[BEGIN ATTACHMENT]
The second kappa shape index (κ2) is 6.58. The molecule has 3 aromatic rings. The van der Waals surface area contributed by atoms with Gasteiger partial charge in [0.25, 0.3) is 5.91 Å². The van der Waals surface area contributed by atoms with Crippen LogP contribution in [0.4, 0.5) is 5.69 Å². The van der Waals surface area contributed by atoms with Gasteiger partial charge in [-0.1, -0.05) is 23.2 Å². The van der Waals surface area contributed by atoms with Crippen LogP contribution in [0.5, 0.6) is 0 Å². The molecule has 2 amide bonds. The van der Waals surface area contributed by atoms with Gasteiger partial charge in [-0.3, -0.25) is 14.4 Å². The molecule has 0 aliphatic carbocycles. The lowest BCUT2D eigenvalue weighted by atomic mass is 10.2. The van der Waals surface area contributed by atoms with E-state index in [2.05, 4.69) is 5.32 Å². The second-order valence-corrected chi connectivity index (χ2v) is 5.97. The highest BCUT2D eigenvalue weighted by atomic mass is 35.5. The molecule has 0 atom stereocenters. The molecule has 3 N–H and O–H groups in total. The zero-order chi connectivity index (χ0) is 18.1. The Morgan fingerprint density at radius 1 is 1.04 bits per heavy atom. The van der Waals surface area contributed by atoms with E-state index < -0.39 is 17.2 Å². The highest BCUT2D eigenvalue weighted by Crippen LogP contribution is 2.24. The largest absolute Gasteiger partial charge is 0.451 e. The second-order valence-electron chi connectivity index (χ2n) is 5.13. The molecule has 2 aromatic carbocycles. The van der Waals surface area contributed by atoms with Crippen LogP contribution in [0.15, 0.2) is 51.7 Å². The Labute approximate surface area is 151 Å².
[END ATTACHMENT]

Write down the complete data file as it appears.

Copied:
The second kappa shape index (κ2) is 6.58. The molecule has 3 aromatic rings. The van der Waals surface area contributed by atoms with Gasteiger partial charge in [0.25, 0.3) is 5.91 Å². The van der Waals surface area contributed by atoms with Crippen LogP contribution in [0.4, 0.5) is 5.69 Å². The van der Waals surface area contributed by atoms with Gasteiger partial charge in [-0.1, -0.05) is 23.2 Å². The van der Waals surface area contributed by atoms with Crippen LogP contribution in [0.5, 0.6) is 0 Å². The molecule has 2 amide bonds. The van der Waals surface area contributed by atoms with Gasteiger partial charge in [-0.3, -0.25) is 14.4 Å². The molecule has 0 aliphatic carbocycles. The lowest BCUT2D eigenvalue weighted by atomic mass is 10.2. The van der Waals surface area contributed by atoms with E-state index in [2.05, 4.69) is 5.32 Å². The second-order valence-corrected chi connectivity index (χ2v) is 5.97. The highest BCUT2D eigenvalue weighted by atomic mass is 35.5. The molecule has 0 atom stereocenters. The molecule has 3 N–H and O–H groups in total. The zero-order chi connectivity index (χ0) is 18.1. The Morgan fingerprint density at radius 1 is 1.04 bits per heavy atom. The van der Waals surface area contributed by atoms with E-state index < -0.39 is 17.2 Å². The highest BCUT2D eigenvalue weighted by Crippen LogP contribution is 2.24. The largest absolute Gasteiger partial charge is 0.451 e. The second-order valence-electron chi connectivity index (χ2n) is 5.13. The molecule has 2 aromatic carbocycles. The van der Waals surface area contributed by atoms with Crippen LogP contribution in [0.15, 0.2) is 51.7 Å². The Labute approximate surface area is 151 Å².